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THEATER REVIEW ‘A FUNNY THING HAPPENED . . . ' : Still Funny : There’s still ‘something for everyone’ in the PCPA Theaterfest version of the 1962 Stephen Sondheim musical.

SPECIAL TO THE TIMES

In 1962, a young lyricist with an already impressive series of collaborations under his belt got his first shot at writing both the lyrics and music for a Broadway musical--a gaudy, bawdy farce with an ingeniously twisted plot that lit up the Great White Way with its frenetic Roman Scandals. The composer was Stephen Sondheim, the show was “A Funny Thing Happened on the Way to the Forum,” and the rest is history.

Yet, despite innumerable restagings from sophisticated New York venues to dinner theaters in Palookaville, there’s not a historical cobweb to be found in the PCPA Theaterfest summer revival of “Forum.” The show plays with all the freshness and vitality of a first-run outing.

When the opening number promises “Something for everyone, a comedy tonight,” it’s an accurate prophecy. This one really delivers.

Part of the success lies in Director-Choreographer Brad Carroll’s ability to sustain the fever-pitched goofiness intended by the show’s creators, Burt Shevelove and Larry Gelbart.

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Set amid a whimsical vision of everyday life in ancient Rome (where philandering patricians live next door to courtesan-peddlers), their adaptation of the comic plays of Plautus becomes a series of complications arising from the ploys of a wily slave to obtain his freedom.

When his young master protests that no slave has ever been set free, Pseudolus (Charlie Bachmann) challenges him to “be the first--start a trend.” But Pseudolus only makes headway when he learns of his master’s hopeless infatuation for a virgin courtesan in the house of Lycus, the flesh peddler next door. Bachmann’s performance hits exactly the right note of comic guile laced with good-natured fun as he schemes to unite the two lovebirds in exchange for his freedom. Unfortunately, the courtesan has already been sold to a fierce warrior (Sam Zeller), who is expected to collect his new bride any moment.

The production slips into high gear when Pseudolus persuades his whining fellow slave Hysterium (Gregg Coffin) to pose as the bride while he fends off the warrior with a series of excuses--the poor girl has the plague, it seems, to which she ultimately succumbs. Coffin pulls out all the stops in one of the most frightening displays of feminine allure ever staged. It’s the finest example of sustained hilarity and impeccable timing I’ve seen in years. His doubtful charms and even more dubious anatomy are abetted by Judith A. Ryerson’s inspired costuming, which leaves all too little Hysterium to the imagination.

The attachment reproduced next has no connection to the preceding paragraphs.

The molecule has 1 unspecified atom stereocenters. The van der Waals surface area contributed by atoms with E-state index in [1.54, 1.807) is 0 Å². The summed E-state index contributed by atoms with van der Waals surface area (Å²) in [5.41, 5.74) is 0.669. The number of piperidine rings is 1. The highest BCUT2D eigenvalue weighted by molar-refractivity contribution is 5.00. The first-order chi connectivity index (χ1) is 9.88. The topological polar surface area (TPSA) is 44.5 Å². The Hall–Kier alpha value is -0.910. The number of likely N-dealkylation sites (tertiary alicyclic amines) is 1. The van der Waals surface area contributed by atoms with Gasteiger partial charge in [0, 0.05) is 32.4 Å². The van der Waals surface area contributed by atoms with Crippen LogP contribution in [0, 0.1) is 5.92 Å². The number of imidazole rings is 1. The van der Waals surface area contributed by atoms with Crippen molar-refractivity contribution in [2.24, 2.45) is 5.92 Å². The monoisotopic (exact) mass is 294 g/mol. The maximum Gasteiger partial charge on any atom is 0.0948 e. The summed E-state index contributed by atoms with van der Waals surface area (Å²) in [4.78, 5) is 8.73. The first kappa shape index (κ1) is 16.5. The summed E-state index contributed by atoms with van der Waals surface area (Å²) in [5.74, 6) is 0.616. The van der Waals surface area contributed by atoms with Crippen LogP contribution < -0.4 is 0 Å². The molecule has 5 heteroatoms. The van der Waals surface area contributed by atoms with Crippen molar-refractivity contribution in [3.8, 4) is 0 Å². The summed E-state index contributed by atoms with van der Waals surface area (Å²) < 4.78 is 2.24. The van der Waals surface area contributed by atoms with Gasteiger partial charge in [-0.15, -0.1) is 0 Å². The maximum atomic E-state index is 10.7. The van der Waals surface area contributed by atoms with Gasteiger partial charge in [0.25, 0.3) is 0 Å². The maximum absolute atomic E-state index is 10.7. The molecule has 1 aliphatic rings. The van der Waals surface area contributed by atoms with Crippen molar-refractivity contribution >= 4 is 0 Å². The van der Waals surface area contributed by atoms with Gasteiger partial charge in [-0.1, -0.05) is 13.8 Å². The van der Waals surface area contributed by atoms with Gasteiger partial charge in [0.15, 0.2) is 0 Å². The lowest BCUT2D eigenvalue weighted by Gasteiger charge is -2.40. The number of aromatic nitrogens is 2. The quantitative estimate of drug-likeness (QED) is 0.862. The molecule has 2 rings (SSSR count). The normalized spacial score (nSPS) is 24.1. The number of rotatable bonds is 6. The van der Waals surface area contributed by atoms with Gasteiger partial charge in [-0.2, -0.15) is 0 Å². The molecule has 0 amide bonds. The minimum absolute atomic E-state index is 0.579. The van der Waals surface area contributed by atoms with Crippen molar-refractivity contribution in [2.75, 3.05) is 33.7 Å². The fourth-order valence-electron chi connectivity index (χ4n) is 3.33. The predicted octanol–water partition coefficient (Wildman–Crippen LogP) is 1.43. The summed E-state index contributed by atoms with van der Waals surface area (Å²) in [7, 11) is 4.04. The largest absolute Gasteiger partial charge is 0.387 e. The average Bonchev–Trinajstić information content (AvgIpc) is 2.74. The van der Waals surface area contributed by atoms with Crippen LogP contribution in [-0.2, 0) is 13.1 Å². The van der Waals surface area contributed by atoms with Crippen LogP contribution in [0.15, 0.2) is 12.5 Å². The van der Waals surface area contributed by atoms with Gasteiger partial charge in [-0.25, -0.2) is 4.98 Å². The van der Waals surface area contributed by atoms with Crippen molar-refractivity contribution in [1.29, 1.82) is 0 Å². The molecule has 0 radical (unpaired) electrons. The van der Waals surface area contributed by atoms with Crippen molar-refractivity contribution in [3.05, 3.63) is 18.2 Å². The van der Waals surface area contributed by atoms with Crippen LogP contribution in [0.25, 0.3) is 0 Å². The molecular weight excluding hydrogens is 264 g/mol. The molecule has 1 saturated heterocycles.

While there are plenty of well-delivered one-liners (“You never learn--you’ll be a eunuch all your life”), most of the humor here is situational. Director Carroll claims his model was the classic “I Love Lucy” style of comedy, and it’s easy to see the influence, especially in the single-minded intensity with which the characters pursue their increasingly ludicrous aims.

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“Forum” is the only Sondheim musical in which the songs’ sophistication actually relieves the show’s momentum instead of furthering it. The pauses provided by snappy tunes such as “Everybody Ought to Have a Maid” are like coming up for air. Yet even amid the silliness are foretastes of the mature composer who would change the face of modern musical theater.

The bubble-headed charm of the young lovers Hero and Philia (who warbles “All I Am Is Lovely”) would surface again in “Sweeney Todd’s” Anthony and Johanna. The pompous warrior was the first in a recurring theme of shallow masculine bravado (Count Magnus in “A Little Night Music” or the princes in “Into the Woods”). And, of course, Sondheim’s dazzling use of language and wordplay are an enduring signature throughout his work.

Fortunately for us, PCPA’s “Forum” fits Sondheim’s score like a seamless tunic. Head on up and rest on the laurels.

* WHERE AND WHEN

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“A Funny Thing Happened on the Way to the Forum.” Performed at the Solvang Festival Theatre Friday, Tuesday, Thursday, Aug. 18, 24 and 30, Sept. 5, 9, 10, 17 and 18. Evening performances at 8:30 are $17 and $15 Fridays and Saturdays and $16 and $13 Sundays through Thursdays. Call (800) 221-9469 for reservations or further information.


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